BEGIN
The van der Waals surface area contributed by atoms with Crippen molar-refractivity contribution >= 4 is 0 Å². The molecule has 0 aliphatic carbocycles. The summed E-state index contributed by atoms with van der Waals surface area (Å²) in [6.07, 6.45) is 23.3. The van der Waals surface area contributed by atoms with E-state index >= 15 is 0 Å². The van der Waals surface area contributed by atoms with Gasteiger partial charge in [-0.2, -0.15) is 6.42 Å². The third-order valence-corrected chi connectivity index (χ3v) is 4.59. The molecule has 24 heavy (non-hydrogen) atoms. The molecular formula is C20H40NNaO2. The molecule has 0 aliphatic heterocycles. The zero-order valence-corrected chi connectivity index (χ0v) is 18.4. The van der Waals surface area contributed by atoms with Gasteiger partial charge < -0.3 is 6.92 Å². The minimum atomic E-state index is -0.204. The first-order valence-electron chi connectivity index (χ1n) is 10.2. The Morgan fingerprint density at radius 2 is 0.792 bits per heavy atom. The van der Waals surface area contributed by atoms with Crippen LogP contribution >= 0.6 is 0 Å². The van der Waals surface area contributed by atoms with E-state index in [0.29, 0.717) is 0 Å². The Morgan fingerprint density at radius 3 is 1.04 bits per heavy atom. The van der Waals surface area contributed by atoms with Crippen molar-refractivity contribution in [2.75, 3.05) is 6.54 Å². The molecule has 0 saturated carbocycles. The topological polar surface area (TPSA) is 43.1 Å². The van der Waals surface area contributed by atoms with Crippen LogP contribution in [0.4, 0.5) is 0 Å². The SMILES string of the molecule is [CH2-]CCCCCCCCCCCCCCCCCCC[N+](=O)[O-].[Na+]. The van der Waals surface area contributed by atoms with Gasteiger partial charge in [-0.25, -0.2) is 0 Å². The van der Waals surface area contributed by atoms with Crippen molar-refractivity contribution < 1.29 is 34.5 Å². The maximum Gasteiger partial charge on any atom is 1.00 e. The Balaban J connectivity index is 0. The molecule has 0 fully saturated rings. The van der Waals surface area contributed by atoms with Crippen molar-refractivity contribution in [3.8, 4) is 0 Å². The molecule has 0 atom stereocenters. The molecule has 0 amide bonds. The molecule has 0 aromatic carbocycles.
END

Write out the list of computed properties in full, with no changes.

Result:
The van der Waals surface area contributed by atoms with Crippen molar-refractivity contribution >= 4 is 0 Å². The molecule has 0 aliphatic carbocycles. The summed E-state index contributed by atoms with van der Waals surface area (Å²) in [6.07, 6.45) is 23.3. The van der Waals surface area contributed by atoms with E-state index >= 15 is 0 Å². The van der Waals surface area contributed by atoms with Gasteiger partial charge in [-0.2, -0.15) is 6.42 Å². The third-order valence-corrected chi connectivity index (χ3v) is 4.59. The molecule has 24 heavy (non-hydrogen) atoms. The molecular formula is C20H40NNaO2. The molecule has 0 aliphatic heterocycles. The zero-order valence-corrected chi connectivity index (χ0v) is 18.4. The van der Waals surface area contributed by atoms with Gasteiger partial charge < -0.3 is 6.92 Å². The minimum atomic E-state index is -0.204. The first-order valence-electron chi connectivity index (χ1n) is 10.2. The Morgan fingerprint density at radius 2 is 0.792 bits per heavy atom. The van der Waals surface area contributed by atoms with Crippen LogP contribution >= 0.6 is 0 Å². The van der Waals surface area contributed by atoms with E-state index in [0.29, 0.717) is 0 Å². The Morgan fingerprint density at radius 3 is 1.04 bits per heavy atom. The van der Waals surface area contributed by atoms with Crippen molar-refractivity contribution in [2.75, 3.05) is 6.54 Å². The molecule has 0 saturated carbocycles. The topological polar surface area (TPSA) is 43.1 Å². The van der Waals surface area contributed by atoms with Crippen LogP contribution in [0.4, 0.5) is 0 Å². The SMILES string of the molecule is [CH2-]CCCCCCCCCCCCCCCCCCC[N+](=O)[O-].[Na+]. The van der Waals surface area contributed by atoms with Gasteiger partial charge in [-0.25, -0.2) is 0 Å². The van der Waals surface area contributed by atoms with Crippen molar-refractivity contribution < 1.29 is 34.5 Å². The maximum Gasteiger partial charge on any atom is 1.00 e. The Balaban J connectivity index is 0. The molecule has 0 fully saturated rings. The van der Waals surface area contributed by atoms with Crippen molar-refractivity contribution in [3.8, 4) is 0 Å². The molecule has 0 atom stereocenters. The molecule has 0 amide bonds. The molecule has 0 aromatic carbocycles.